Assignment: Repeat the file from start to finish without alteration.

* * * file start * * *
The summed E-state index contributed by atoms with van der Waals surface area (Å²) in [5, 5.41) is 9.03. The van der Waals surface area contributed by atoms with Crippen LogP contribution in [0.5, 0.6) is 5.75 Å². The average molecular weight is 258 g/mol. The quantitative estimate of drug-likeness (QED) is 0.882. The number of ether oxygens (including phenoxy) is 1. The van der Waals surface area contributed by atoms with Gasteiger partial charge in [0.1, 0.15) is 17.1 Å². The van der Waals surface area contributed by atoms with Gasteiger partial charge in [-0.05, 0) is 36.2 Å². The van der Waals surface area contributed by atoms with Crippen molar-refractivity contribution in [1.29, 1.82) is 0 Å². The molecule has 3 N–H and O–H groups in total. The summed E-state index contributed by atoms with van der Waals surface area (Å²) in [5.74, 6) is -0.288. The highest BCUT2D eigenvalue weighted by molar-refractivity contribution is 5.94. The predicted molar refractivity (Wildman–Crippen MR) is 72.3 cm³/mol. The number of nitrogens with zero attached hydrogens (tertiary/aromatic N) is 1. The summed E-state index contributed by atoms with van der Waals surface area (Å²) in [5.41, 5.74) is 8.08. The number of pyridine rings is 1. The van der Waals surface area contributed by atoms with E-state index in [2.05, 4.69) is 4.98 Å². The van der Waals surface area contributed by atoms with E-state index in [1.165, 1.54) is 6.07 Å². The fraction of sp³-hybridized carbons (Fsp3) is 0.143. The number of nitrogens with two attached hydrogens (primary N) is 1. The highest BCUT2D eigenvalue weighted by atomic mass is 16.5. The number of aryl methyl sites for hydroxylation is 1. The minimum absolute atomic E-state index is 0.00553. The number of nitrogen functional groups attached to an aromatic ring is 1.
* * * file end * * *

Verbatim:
The summed E-state index contributed by atoms with van der Waals surface area (Å²) in [5, 5.41) is 9.03. The van der Waals surface area contributed by atoms with Crippen LogP contribution in [0.5, 0.6) is 5.75 Å². The average molecular weight is 258 g/mol. The quantitative estimate of drug-likeness (QED) is 0.882. The number of ether oxygens (including phenoxy) is 1. The van der Waals surface area contributed by atoms with Gasteiger partial charge in [0.1, 0.15) is 17.1 Å². The van der Waals surface area contributed by atoms with Gasteiger partial charge in [-0.05, 0) is 36.2 Å². The van der Waals surface area contributed by atoms with Crippen molar-refractivity contribution in [1.29, 1.82) is 0 Å². The molecule has 3 N–H and O–H groups in total. The summed E-state index contributed by atoms with van der Waals surface area (Å²) in [5.74, 6) is -0.288. The highest BCUT2D eigenvalue weighted by molar-refractivity contribution is 5.94. The predicted molar refractivity (Wildman–Crippen MR) is 72.3 cm³/mol. The number of nitrogens with zero attached hydrogens (tertiary/aromatic N) is 1. The summed E-state index contributed by atoms with van der Waals surface area (Å²) in [5.41, 5.74) is 8.08. The number of pyridine rings is 1. The van der Waals surface area contributed by atoms with E-state index in [2.05, 4.69) is 4.98 Å². The van der Waals surface area contributed by atoms with E-state index in [1.165, 1.54) is 6.07 Å². The fraction of sp³-hybridized carbons (Fsp3) is 0.143. The number of nitrogens with two attached hydrogens (primary N) is 1. The highest BCUT2D eigenvalue weighted by atomic mass is 16.5. The number of aryl methyl sites for hydroxylation is 1. The minimum absolute atomic E-state index is 0.00553. The number of nitrogen functional groups attached to an aromatic ring is 1.